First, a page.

Security patrols at the nation's borders could be dramatically reduced, airports and post offices shuttered, and interest rates on credit cards, mortgages, car payments and student loans may skyrocket. And Social Security checks for the elderly and disabled could stop.
In Connecticut, the financial services industry in Fairfield County and insurance industry in Hartford could collapse, creating a "catastrophic domino effect" that could ruin the state's top credit rating and send unemployment numbers soaring even higher.
Those are just some of the possible scenarios if President Obama and Congress fail to make a deal on the federal debt ceiling by the Aug. 2 deadline, say state officials and the Connecticut Congressional delegation.
U.S. Rep. Jim Himes, D-4th District, says Congress must find a way to avert a first-ever U.S. financial default, which would impact the global, national, state and local economies.
"Most people don't realize the kind of devastating impact this could have on them," Himes said in a telephone interview Wednesday from Washington, D.C.
"Since it's never happened before, who knows what the federal government would be able to pay for," Himes said. "But if we go past Aug. 2 without a deal, there is a real possibility of a credit rating downgrade in the United States, which is like a nuclear bomb going off in the financial system."
In Greenwich, three major areas could be impacted if the federal government does not reach a decision to raise the debt ceiling, according to Stephen Walko, chair of the town Board of Estimate & Taxation.
The most immediate effects would be on Medicaid and Medicare reimbursements to the towns nursing home, Nathaniel Witherell Rehabilitation and Nursing Center. The two payer sources constitute 75 percent of the centers total business, Executive Director Allen Brown said.
Also, if the stock market suffers a downturn, town pension funds would lose value. In turn, a greater contribution would be needed for the pension fund, at the cost of funding for operations or capital projects. Weve seen the effects of that just in the recession, said Walko. We contribute more to the pension fund, but were still being asked to provide the services.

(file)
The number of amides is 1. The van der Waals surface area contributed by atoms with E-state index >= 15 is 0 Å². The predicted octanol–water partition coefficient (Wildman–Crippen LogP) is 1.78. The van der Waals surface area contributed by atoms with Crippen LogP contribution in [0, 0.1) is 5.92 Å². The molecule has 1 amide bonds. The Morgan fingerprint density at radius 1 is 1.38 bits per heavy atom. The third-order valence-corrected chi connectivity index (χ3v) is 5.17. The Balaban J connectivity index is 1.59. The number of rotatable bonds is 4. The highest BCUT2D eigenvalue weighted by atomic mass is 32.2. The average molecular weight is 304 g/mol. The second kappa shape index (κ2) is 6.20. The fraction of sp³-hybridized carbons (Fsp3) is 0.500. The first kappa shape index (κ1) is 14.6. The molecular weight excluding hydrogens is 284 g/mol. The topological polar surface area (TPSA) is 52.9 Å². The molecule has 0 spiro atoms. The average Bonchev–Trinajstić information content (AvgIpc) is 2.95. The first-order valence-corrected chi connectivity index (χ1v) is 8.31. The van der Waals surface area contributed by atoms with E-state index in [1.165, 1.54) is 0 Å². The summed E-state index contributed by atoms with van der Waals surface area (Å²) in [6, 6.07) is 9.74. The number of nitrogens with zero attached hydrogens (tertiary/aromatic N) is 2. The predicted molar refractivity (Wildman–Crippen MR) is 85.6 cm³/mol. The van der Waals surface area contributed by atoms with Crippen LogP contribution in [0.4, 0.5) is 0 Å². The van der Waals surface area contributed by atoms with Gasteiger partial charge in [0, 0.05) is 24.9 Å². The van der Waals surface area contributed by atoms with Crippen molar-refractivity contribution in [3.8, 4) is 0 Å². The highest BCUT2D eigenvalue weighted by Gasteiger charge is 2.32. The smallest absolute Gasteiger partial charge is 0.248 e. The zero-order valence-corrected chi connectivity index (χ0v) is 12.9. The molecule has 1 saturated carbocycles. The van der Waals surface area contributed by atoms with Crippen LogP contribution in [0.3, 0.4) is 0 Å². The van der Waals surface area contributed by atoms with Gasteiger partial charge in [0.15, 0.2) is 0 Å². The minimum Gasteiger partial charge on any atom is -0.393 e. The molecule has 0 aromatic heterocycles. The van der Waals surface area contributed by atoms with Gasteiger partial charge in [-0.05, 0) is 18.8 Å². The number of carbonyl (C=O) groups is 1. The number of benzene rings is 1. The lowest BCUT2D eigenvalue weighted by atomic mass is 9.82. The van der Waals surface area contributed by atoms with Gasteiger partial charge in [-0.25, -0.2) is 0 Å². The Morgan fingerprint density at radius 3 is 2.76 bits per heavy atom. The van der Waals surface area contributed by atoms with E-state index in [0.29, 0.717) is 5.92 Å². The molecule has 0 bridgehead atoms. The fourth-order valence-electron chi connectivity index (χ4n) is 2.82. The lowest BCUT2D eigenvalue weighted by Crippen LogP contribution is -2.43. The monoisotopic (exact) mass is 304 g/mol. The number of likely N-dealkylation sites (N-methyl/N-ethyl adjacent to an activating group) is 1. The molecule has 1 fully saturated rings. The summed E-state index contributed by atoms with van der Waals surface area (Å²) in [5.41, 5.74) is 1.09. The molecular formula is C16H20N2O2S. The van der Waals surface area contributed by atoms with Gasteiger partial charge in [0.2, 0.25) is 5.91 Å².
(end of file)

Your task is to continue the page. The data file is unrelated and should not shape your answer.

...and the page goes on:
Any income cuts as a result could lead to delays in paying taxes. You would then have a tax collection rate that would presumably decrease, which would cause shortfalls, said Walko.
If shortfalls occur across the board, Greenwich would have to determine its priorities. Is it to keep taxes at a moderate and predictable increases, or would it be to protect the programs and services at any cost? Walko asked hypothetically.
Himes insisted the crisis has been brought about by politics. The right wing of the Republican party has driven us to this in its anti-tax fervor, Himes said. With the state of our economy this would be the worst possible moment imaginable for the Unites States to default. Obama is supporting Senate Majority Leader Harry Reids plan that would trim $2.7 trillion of government spending over 10 years.
State officials say the crisis could cost the state more to borrow money. Ben Barnes, secretary of the state's Office of Policy and Management, said Connecticut could be hurt even if there is a deal avoiding default.
"Defaulting would be a disaster, but I am also deeply concerned about some of the deals being considered," Barnes said. "It could have a terrible impact on Connecticut if there are cuts to much needed upgrades in transportation, education and the environment."
Himes said he expects a deal to be worked out between the president and Congress as the two sides "work feverishly over the weekend."
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